An e-cigarette is made up of three parts: a liquid nicotine cartridge at one end, a rechargeable lithium-ion battery at the other with an atomiser in the middle. As the person sucks, the liquid nicotine is vaporised and passes through the mouth into the lungs, while the exhaled water vapour looks similar to smoke. Since there is no tobacco — and therefore no tar — the e-cigarette doesn’t fall under the regulatory frameworks that apply to cigarettes. It is estimated that there will be one million Britons using e-cigarettes in 2013 while the number of users in the USA already exceeds 3.5 million.
Professor John Britton, who heads up the tobacco advisory body for the Royal College of Physicians in the UK, has said: “Nicotine itself is not a particularly hazardous drug. It’s something on a par with the effects you get from caffeine. If all the smokers in Britain stopped smoking cigarettes and started smoking e-cigarettes, we would save 5 million deaths in people who are alive today. It’s a massive potential public health prize.”Food and Drug Administration in the USA is similarly concerned and, although it recently lost a legal challenge by a leading e-cigarette manufacturer, it has made its intentions clear: to regulate nicotine-containing products, including e-cigarettes.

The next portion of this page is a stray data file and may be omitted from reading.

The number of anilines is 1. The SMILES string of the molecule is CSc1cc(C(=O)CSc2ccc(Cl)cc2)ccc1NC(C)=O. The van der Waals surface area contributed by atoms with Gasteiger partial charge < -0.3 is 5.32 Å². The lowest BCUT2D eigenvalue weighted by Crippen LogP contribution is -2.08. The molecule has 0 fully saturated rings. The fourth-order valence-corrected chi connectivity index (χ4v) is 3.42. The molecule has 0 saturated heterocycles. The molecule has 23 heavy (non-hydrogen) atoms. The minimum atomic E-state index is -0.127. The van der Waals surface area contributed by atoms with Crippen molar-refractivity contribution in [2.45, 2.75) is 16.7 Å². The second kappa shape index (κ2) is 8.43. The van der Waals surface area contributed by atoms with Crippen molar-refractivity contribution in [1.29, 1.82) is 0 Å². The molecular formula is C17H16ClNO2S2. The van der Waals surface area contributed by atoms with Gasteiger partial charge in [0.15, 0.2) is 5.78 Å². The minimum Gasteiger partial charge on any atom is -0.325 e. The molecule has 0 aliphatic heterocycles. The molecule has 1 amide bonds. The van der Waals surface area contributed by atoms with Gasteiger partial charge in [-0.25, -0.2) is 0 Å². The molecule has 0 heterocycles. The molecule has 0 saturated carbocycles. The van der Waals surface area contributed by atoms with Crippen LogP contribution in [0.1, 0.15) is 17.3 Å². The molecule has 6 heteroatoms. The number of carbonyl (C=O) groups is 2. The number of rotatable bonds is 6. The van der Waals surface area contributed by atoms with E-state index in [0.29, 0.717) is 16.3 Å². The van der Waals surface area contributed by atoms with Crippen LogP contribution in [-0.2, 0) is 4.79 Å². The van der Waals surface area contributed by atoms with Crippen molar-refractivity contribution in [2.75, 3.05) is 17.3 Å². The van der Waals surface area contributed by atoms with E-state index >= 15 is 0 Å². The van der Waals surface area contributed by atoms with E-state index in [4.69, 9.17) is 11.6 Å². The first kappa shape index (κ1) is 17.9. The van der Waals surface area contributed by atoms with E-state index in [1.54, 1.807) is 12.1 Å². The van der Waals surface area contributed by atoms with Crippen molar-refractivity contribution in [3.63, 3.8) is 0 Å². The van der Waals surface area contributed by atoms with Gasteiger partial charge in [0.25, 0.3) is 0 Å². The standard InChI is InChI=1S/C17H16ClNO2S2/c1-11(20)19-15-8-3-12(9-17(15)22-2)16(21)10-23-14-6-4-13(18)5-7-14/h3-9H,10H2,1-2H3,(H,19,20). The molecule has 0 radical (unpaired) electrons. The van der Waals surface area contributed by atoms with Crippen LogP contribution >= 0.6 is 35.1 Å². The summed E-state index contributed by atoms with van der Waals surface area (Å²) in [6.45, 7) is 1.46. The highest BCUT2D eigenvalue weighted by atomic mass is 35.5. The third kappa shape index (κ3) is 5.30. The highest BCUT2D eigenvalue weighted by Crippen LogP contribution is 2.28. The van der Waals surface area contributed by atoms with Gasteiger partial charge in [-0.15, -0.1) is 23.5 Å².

As evident in the PubMed online database, there is a small but growing body of scientific knowledge on e-cigarettes. A comparison of the effects of e-cigarette vapour and cigarette smoke on indoor air quality showed that e-cigarettes produced very few pollutants. However, when the pulmonary system of human volunteers was studied, there were adverse physiological effects. It will no doubt take some time before the full picture emerges.